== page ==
Particular procedures and techniques are frequently used to treat anxiety disorders in order to address symptoms and create coping strategies for anxiety triggers. The type of disorder a person has has a significant impact on how to approach therapy. Understanding the most prevalent types of anxiety disorders is possible thanks to this article.
When a person encounters potentially troublesome or harmful circumstances, anxiety is a typical occurrence. It can also be experienced when someone feels threatened from without. But persistent and unreasonable anxiety can develop into an anxiety disorder. Depending on their root causes or triggers, anxiety disorders can take many various forms.
Here are some Common types of anxiety disorders
1. Disorder of generalised anxiety
An individual with this form of anxiety illness typically has protracted anxiety, which is frequently unfounded. Actually, those who suffer from generalised anxiety disorders are unable to explain the source of their concern. This kind of worry frequently affects women and lasts for six months on average. People with generalised anxiety disorder worry and fret continually because their anxiety is persistent. Heart palpitations, sleeplessness, migraines, and lightheadedness are the effects of this.
2. Specific phobia
People with specific phobias, as opposed to those with generalised anxiety disorder, have intense and frequently unjustified dread of a particular scenario or item. People with particular phobias have symptoms of extreme dread, such as shivering, shortness of breath, heart palpitations, and nausea, when exposed to the scenario or thing they fear. Fear of blood, enclosed areas, heights, and animals are some common particular phobias. A phobic individual may experience so intense fear that they risk their safety to get away from the circumstance.
3. Panic Attack
Panic disorders, often known as agoraphobia, are characterised by recurrent, unanticipated panic attacks. Shaking, chest aches, lightheadedness, fear of losing control, and a dislike of being by yourself are typical symptoms. People with panic disorders are aware that their panic attacks are frequently irrational and unjustified. They avoid being alone and in public because of this. An extreme panic episode may cause a person to lose control and harm themself.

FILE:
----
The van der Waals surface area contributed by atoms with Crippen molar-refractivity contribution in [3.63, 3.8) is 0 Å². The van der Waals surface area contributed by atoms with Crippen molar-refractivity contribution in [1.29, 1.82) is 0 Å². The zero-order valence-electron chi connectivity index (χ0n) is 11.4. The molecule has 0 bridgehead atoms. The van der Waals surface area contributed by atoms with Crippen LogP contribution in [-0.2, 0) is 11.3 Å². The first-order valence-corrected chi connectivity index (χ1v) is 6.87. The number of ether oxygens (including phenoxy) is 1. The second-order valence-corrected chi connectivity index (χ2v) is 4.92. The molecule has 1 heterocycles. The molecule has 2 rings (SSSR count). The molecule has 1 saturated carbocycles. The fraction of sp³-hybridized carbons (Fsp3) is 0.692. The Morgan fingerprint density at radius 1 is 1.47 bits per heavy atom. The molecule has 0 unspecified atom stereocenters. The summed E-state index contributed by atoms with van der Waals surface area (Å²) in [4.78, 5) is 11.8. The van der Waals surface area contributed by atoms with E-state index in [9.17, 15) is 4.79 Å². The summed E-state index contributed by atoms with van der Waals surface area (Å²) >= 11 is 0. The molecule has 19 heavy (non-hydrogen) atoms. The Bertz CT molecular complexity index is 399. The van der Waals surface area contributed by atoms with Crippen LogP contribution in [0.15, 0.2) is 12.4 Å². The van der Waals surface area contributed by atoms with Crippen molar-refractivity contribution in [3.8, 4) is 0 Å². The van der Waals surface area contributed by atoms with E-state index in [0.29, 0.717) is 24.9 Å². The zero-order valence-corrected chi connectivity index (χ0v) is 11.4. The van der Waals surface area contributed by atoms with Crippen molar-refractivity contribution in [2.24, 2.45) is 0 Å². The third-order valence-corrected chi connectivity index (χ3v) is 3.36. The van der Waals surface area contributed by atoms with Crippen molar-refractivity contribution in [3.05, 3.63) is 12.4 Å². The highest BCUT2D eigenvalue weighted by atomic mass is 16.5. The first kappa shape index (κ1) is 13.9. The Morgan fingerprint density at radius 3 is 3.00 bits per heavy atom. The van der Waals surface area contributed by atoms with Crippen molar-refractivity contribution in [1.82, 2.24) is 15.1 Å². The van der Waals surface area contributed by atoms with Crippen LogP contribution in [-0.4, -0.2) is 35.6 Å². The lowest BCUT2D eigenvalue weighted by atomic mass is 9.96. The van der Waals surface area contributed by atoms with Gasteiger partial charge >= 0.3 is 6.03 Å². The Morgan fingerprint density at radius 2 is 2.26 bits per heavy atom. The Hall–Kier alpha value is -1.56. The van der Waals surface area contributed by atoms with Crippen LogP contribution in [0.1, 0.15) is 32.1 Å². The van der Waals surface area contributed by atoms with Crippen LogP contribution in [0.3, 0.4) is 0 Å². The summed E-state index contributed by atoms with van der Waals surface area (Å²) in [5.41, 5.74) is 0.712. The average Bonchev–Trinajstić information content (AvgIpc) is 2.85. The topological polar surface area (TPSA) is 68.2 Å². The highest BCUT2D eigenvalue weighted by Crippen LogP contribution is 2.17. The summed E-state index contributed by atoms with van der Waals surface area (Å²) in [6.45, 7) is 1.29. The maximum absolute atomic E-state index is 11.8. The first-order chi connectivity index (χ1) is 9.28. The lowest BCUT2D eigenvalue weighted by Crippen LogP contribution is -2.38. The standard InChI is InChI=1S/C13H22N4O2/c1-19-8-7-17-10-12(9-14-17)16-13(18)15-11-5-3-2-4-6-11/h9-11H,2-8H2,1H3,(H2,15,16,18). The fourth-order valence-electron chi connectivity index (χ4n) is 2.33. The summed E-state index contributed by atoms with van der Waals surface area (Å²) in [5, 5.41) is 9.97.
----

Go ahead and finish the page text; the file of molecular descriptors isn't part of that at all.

4. Social phobia
A person with social phobia, also known as social anxiety, may display symptoms like those of panic disorder, especially when in social settings. A person with social anxiety may experience shaking, wooziness, shortness of breath, and heart palpitations while in the spotlight or around lots of people, whether or not they are strangers.
5. Disorder of compulsive behaviour
Anxiety brought on by a recurring preoccupation or concept is experienced by those with obsessive-compulsive disorder. They frequently turn to recurrent anti-anxiety acts or behaviours in order to avoid feeling anxious. For instance, a person with a cleaning obsession could become anxious just by looking at a vase that is slightly off-centre. He or she will obsessively or unreasonably clean and order things to reduce worry.
A person may develop post-traumatic stress disorder after going through a very painful incident. He or she could mentally replay the incident, which would be stressful and worrying. A person with PTSD may actually relive the terrible incident by sobbing excessively, panicking, or losing control whenever they come into touch with stimuli (any object, person, or circumstance) that they identify with the event. Avoidant behaviour and sleeplessness are subtle indicators. PTSD symptoms might appear soon after a distressing experience or even years later.
To seek therapy and heal, a person must first identify the sort of anxiety illness they are dealing with. Techniques and procedures that are employed to assist a person in coping with a specific anxiety disorder frequently focus on coping strategies when exposed to triggers in addition to symptom treatment. Real therapy and recovery for anxiety disorders can only start after a comprehensive diagnosis.